How DC kids can get free meals at over 100 sites all summer

Here's info on the DC Youth Meals Program, how some families can get extra money for food and what we know about child hunger in our region

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"Hunger doesn't take a summer break." That's what D.C. officials said about the need for free meals for kids over the summer.

All D.C. residents age 18 and younger can get free meals at over 100 locations citywide from Wednesday, June 26 through Sunday, Aug. 25.

No application or identification is needed. Go here to find a meal site.

The hours of individual meal sites vary, as well as whether they serve breakfast, lunch, dinner or multiple meals.

The DC Youth Meals Program, administered by the D.C. Office of the State Superintendent of Education, provides meals all summerlong, as school is out of session and many kids who usually get meals at school aren’t there every day.

D.C. Mayor Muriel Bowser said she wants to let residents know about the meal program.

“We want everyone to help us spread the word about the resources we have available to support families, especially our free meals sites. Let’s work together to have a safe, fun, and healthy summer,” she said in a statement.

The DC Summer Meals Program has provided more than 6.6 million meals to young people since its start in 2012, according to the D.C. Office of the State Superintendent of Education.

How some DC families can get extra money for food

Families also can get money for food via DC SUN Bucks. It’s a summer benefits program that replaces Summer EBT, D.C. officials said. Eligible students will receive a one-time $120 EBT benefit for food.

Families with SNAP or TANF are preapproved and will get the benefits automatically, officials said. Families not preapproved for SUN Bucks can submit a short online application. Go here for more info.

The D.C. Council gave final approval to next year’s budget after months of back and forth with the mayor. News4’s Mark Segraves reports on what got cut and what was saved.

DC mom Prokoshia Long-Opher, who has six kids, says the grocery bills quickly add up.

“To be able to get the extra assistance, it does take a heavy weight off our shoulders,” Long-Opher added. “It’s something that’s not just a weight lifted off of my household; it’s a weight lifted off households across the nation.”

Her family is one of thousands that’s getting some help thanks to the new USDA program. 

In DC, the Sun Bucks program is open to students pre-K to high school, or adult learners, at either DCPS or a private school that offers the national school lunch program. The household income limit is 185% of the federal poverty level. For a family of four, that’s a household income of less than $55,500.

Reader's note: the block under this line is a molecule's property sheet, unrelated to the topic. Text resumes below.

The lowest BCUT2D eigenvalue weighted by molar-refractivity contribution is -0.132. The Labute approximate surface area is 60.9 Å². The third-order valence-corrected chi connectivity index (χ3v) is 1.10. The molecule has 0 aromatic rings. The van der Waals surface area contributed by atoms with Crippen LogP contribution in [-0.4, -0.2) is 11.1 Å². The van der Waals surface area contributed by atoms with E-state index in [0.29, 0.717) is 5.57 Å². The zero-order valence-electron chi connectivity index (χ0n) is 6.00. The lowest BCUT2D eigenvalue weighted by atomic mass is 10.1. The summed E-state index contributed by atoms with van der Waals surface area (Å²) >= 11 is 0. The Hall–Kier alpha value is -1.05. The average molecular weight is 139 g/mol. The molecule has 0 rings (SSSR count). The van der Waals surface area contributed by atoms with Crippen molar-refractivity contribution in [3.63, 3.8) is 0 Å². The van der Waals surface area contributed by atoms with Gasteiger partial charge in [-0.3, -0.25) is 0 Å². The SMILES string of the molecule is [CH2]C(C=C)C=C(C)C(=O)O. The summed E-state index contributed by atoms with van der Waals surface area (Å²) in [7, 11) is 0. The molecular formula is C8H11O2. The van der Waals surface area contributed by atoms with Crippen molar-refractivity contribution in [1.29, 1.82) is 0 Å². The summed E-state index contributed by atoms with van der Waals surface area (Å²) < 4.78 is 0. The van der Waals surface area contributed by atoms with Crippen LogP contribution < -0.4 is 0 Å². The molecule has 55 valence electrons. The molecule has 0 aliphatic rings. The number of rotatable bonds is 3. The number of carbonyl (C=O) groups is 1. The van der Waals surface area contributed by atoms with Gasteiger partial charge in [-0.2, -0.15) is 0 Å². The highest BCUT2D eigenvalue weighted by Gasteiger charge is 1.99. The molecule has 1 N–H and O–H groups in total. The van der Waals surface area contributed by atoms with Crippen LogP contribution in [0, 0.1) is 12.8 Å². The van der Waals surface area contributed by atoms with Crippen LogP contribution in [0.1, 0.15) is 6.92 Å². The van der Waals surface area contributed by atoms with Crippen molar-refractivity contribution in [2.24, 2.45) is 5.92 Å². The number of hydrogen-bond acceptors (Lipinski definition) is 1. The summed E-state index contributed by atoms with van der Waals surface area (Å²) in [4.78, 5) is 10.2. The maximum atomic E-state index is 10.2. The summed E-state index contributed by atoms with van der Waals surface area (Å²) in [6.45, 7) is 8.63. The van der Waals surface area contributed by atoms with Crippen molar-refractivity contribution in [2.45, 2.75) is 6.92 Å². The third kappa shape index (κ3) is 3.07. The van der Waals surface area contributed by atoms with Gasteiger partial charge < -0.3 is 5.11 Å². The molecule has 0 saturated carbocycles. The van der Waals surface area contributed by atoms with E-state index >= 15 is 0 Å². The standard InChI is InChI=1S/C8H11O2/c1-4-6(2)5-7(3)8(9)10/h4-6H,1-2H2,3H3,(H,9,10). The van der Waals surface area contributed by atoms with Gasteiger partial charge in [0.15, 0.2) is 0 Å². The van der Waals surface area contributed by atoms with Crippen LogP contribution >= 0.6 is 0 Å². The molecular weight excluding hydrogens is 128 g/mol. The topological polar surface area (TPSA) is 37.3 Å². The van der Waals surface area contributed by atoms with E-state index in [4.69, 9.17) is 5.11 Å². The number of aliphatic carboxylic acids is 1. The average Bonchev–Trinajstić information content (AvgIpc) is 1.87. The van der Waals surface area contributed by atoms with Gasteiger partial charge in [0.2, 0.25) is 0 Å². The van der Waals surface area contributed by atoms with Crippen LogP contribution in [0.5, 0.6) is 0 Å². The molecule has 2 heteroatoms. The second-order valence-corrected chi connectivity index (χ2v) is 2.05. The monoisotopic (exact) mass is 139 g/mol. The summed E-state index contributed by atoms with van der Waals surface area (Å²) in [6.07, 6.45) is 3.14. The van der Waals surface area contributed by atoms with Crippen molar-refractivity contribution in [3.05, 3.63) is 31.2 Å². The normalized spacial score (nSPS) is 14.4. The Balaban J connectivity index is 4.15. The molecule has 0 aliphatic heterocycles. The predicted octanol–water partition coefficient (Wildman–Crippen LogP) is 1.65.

Maryland and Virginia are also expected to roll out Sun Bucks in the coming weeks.

“If your children were receiving free lunch or free breakfast at school, they definitely qualify for this program,” said President and CEO of the Capital Area Food Bank, Radha Muthia. 

If families qualify but haven’t received the money yet, they can apply online.

What we know about hunger among DC kids

The Capital Area Food Bank surveyed more than 5,200 residents of the D.C. area in spring 2023 and found that 35% of D.C. residents who responded were food insecure. They asked 18 standard questions from the USDA on consistent access to food. Food insecurity disproportionately affects families with children, they found.

Many residents of our region were hit hard by a combination of social and economic factors at once, the Capital Area Food Bank’s 2023 Hunger Report says.

“This year’s survey results show that the major drivers of food insecurity among residents of our region included the pandemic's ongoing impacts on employment, high rates of inflation, and the rollback of pandemic government assistance programs. Any one of these forces could cause difficult financial trade-offs for low-income individuals and families without any margin in their household budget, but many people experienced two or more of them simultaneously,” the report says.

The group found that about 10% of children in our region are experiencing food insecurity. In some households, adults were food insecure but prioritized feeding their children first, sometimes sacrificing their own meals.

Factors that contribute to food insecurity in D.C. include transportation access, housing costs and child care costs, D.C. Hunger Solutions found.

D.C. saw a 10% increase from fall 2022 to fall 2023 in children participating in the National School Lunch Program, D.C. Hunger Solutions said. Similarly, about 10% more children participated in the School Breakfast Program from fall 2022 to fall 2023.

After serving families in need for over three decades during the holidays, NBC4 and Telemundo44 announced that Food 4 Families will be a year-round campaign.  

NBC4 has provided thousands of meals to people in need over the holidays for more than 25 years. But we know hunger is not just a holiday problem. Go here to learn how you can help through our Food 4 Families program.

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